Problem solving is the process of recognizing a missing skill and teaching it in a way that
children are able to hear and learn. I allows the children to become apart of the solution. This
skill requires all of the skills we have learned about in Conscious Discipline and operate from
an Executive State.
We are our children’s safekeeper. When children start screaming, back talking, saying hurtful
things, throwing fits, threatening or generally freaking out it is our job to keep it safe. Is it
safe to scream back? Drag them to their room for time out? Telling them what a horrible
awful embarrassment they are? Threatening them that we will leave them or send them to
Papas? None of these things are safe. Safety and connection are what is needed.
Pause – Actively Calm – Help them to Actively Calm, Describe, Name, Acknowledge, use
Empathy, Choices, Commands and then Problem solving can come into play.
There is a structure that can help in teaching these conflict resolution skills between others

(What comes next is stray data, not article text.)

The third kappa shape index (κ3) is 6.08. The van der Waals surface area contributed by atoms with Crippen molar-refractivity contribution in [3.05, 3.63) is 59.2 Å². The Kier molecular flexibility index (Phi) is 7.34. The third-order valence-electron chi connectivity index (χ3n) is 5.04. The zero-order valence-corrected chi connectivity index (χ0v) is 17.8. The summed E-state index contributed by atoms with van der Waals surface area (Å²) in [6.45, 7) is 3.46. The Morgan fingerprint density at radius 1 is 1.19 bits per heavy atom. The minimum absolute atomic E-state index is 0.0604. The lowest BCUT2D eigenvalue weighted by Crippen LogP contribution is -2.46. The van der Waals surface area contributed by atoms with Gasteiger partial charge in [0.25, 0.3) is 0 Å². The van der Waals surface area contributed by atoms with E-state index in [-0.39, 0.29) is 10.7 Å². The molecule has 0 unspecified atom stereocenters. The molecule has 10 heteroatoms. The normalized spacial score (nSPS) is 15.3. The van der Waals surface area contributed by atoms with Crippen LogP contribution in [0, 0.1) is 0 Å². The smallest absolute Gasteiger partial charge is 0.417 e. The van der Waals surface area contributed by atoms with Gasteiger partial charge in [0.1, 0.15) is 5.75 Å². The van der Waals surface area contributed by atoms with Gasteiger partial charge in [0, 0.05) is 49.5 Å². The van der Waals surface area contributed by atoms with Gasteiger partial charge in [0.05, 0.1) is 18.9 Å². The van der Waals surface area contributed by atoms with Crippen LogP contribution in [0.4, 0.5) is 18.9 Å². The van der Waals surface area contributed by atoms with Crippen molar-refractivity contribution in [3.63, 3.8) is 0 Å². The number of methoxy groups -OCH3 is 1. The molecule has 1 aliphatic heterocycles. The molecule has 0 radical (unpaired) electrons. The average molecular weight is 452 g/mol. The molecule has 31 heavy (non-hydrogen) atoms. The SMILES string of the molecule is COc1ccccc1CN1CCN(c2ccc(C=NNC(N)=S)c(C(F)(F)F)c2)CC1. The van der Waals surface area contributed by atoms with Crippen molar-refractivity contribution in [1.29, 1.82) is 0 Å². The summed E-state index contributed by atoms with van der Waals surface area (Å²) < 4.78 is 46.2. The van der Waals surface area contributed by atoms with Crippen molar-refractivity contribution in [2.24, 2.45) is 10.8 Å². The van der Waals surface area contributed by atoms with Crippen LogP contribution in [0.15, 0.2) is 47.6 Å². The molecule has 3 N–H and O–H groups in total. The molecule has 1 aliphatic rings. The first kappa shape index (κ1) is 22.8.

to learn helpful new behaviors.
Let’s Do It – Think
Express the “I don’t like it when.... Next time please...”
“Okay, I can do that”
In littles teaching the STOP hand where they put their hand up next to their own body and
stay STOP will help to teach them to have power with their words and signal to the parent
that they need to come over and 1) encourage the child 2) Teach the skills necessary.
What Now? ------- Commit
Whenever a conflict arises, breathe deeply and remind yourself, “Conflict is an opportunity
to teach and learn”
Focus on responding to the conflict rather than trying to eliminate it.
When conflict occurs ask yourself:
o “What is my intent here?”
o “Do I intent to make my child feel bad and pay for his crime?”
o “Do I want to teach my child to reflect on his choices, change
them, and develop new skills?”
Break down mistakes and conflicts in yourself and in your children:
• What choice was made?
• What was the result of that choice?
• How did that choice and result of that choice feel?
• Was the desired outcome met?
• What new strategies might be better next time?
Allow mistakes and conflict then:
• Give guidance through, limits, possible outcomes, and choices
• Allow the child to experience the consequence
• Model Self Control
• Offer empathy
• Help them problem solve for a different way next time
• Use the three R’s and Empathy when imposing logical consequences
o Related to behavior
o Respectful consequence and delivery
o Reasonable to the behavior and age of
the child (Calm before delivering)
Sources: Easy to Love Difficult to Discipline and Conscious Discipline Parenting Curriculum, Becky Bailey